liposomal effectiveness include:1-3
2. Lipid composition
3. Surface electrical charge
Liposomes can be up to 1000 nanometers (nm) in diameter particle size, but for greater absorption (including transmucosal) and to cross the blood brain barrier, they need to be between 1 to 100 nm. Liposomes this size are called small unilamellar vesicles (SUVs) – unilamellar meaning ‘with one lipid bilayer’.1-3,5,6
Although they are very small, SUVs have a large surface area and internal core allowing for greater cellular interaction potential and a high encapsulation capacity for hydrophilic elements.2,3 SUVs are more readily transported across the cell membrane and have a high cellular uptake of their cargo. Due to their capacity to adsorb less proteins (opsonins) that trigger the immune clearance by the reticuloendothelial system (RES) involving monocytes and macrophages in the lymph nodes, liver and spleen, SUV’s stay in circulation for longer than larger multilamellar liposomes.1,3,7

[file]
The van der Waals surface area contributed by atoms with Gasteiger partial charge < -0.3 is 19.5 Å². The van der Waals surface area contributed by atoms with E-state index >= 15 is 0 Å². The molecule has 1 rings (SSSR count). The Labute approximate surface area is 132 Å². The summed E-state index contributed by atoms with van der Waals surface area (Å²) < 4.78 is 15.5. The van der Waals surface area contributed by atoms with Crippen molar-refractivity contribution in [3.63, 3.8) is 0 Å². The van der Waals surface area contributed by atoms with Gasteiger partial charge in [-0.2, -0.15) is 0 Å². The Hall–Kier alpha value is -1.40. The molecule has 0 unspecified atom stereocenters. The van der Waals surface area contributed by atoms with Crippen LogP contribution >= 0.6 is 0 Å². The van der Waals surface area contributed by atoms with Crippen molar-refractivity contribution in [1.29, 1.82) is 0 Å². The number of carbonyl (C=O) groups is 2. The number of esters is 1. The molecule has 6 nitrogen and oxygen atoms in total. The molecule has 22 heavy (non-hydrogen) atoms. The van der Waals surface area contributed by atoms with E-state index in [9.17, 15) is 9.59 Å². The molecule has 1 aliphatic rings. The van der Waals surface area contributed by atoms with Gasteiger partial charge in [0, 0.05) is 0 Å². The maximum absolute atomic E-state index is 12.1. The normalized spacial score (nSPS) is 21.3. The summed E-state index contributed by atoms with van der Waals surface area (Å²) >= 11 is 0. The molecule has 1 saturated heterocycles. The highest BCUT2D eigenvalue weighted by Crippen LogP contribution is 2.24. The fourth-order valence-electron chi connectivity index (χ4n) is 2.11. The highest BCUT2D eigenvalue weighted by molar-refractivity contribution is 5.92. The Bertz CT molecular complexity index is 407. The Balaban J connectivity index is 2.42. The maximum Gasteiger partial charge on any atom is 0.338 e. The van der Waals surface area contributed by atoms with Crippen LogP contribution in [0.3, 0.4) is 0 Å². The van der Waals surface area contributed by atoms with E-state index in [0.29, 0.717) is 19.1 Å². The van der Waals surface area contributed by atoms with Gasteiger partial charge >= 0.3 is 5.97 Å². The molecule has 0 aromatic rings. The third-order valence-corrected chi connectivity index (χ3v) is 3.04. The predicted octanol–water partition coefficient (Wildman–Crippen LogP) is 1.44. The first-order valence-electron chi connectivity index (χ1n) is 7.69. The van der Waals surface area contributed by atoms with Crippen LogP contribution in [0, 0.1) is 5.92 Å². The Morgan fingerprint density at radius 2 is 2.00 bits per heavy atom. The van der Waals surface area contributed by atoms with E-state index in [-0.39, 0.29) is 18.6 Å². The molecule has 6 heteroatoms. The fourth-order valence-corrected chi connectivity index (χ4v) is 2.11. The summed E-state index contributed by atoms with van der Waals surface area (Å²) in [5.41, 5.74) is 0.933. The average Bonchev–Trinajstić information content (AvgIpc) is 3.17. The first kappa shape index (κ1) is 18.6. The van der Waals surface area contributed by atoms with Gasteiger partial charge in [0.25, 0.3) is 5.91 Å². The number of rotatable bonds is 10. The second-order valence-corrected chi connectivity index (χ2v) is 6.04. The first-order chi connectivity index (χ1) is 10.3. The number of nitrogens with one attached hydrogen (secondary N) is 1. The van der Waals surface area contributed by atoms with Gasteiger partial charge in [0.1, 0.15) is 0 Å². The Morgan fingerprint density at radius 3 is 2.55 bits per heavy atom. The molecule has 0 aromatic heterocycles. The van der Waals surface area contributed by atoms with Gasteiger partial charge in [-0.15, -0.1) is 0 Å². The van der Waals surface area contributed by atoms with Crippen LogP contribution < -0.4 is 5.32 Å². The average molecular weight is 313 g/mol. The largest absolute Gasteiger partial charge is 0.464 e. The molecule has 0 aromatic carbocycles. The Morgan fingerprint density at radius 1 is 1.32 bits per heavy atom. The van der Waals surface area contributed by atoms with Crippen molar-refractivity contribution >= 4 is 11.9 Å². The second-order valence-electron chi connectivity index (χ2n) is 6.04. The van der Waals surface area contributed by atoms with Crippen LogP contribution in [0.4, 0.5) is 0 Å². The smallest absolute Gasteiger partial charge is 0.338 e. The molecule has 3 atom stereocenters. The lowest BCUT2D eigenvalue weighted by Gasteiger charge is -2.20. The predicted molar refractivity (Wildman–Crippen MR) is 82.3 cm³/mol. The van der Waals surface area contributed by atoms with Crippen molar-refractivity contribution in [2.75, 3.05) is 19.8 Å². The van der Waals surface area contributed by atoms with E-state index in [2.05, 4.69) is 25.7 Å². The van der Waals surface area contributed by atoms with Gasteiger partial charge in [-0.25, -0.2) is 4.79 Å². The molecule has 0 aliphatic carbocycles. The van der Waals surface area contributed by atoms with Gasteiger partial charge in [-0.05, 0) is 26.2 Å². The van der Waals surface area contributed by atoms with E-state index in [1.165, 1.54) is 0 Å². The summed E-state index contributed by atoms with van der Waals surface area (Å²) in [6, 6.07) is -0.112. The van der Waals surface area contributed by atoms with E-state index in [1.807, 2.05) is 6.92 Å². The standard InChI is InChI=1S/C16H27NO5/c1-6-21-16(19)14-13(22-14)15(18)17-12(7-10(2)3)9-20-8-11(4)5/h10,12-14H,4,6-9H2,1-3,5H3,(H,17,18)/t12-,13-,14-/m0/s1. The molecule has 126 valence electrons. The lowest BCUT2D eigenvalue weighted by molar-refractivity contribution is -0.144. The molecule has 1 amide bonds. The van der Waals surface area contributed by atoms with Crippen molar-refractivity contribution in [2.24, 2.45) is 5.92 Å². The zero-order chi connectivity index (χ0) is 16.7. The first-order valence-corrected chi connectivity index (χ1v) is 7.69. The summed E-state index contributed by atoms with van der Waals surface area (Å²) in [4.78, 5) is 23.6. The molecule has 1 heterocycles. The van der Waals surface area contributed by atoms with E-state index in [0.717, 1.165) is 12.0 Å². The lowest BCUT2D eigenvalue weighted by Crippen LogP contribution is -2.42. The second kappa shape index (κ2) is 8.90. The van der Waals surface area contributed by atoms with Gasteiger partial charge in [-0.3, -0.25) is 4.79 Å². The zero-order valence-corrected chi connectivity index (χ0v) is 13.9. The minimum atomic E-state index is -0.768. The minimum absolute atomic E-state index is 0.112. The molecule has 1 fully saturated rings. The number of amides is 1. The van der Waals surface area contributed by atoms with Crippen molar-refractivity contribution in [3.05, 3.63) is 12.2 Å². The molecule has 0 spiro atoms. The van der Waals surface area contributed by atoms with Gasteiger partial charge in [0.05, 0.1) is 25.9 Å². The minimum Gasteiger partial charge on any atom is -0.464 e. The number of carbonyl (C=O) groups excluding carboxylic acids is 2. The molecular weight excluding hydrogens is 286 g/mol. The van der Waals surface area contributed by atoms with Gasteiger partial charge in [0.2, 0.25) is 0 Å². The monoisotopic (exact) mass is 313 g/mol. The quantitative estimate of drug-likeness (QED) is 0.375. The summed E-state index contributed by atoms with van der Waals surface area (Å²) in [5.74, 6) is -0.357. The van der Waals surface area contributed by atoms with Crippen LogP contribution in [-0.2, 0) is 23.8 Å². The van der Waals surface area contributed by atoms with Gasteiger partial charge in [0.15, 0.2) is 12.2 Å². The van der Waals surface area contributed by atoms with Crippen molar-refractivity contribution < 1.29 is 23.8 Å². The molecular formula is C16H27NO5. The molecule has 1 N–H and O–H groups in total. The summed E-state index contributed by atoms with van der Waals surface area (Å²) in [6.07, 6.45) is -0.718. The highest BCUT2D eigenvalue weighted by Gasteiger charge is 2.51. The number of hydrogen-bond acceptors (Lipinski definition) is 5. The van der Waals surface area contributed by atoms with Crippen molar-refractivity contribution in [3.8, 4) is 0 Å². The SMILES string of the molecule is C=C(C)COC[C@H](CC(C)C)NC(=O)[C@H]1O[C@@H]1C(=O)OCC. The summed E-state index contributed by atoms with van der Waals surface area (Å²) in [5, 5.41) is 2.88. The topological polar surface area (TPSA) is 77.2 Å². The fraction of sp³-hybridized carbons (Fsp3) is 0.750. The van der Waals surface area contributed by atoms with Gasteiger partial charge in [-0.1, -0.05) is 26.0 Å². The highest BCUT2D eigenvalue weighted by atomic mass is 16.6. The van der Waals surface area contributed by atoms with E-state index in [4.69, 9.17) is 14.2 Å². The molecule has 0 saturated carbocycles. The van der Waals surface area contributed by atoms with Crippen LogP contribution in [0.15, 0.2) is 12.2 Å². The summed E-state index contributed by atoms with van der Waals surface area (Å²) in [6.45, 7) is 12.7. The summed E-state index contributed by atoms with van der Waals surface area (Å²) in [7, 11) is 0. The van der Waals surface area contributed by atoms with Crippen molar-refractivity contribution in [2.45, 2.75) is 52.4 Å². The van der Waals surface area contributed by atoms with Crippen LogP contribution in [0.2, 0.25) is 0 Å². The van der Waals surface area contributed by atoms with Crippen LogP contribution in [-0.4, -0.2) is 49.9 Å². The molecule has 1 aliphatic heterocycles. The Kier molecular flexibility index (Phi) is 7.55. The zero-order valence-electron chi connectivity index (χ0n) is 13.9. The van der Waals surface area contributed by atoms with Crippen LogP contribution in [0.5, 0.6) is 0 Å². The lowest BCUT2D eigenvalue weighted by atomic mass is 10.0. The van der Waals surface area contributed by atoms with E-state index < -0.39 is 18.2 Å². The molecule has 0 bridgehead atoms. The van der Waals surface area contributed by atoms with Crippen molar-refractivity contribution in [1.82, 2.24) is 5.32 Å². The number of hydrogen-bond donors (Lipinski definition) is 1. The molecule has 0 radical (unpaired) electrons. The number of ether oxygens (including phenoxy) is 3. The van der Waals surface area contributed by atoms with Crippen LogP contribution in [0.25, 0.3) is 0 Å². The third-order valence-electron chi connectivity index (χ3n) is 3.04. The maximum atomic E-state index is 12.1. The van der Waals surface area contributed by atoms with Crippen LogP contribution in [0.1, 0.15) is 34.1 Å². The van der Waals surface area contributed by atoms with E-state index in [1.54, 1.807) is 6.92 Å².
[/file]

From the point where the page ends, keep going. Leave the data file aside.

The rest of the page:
Phospholipids are the main biological components of the body’s cellular membranes, and their composition strongly affects liposomal size, fluidity and electrical charge.1,2 Phospholipid-based liposomes closely resemble the cell membrane, enabling greater biocompatibility and more effective cellular interactions.2 Phosphatidylcholine (PC) from sunflower lecithin is often used in liposomes, as longer chain triglycerides are better at maintaining the solubility of their cargo when compared with short chain triglycerides.6,7 Additionally, being acidic, PC creates a negative charge to the liposomal surface providing increased stability and less phagocytic potential by macrophages. The presence of PC in liposomes supports their low clearance rates by the immune system and longer circulation time before cargo release.3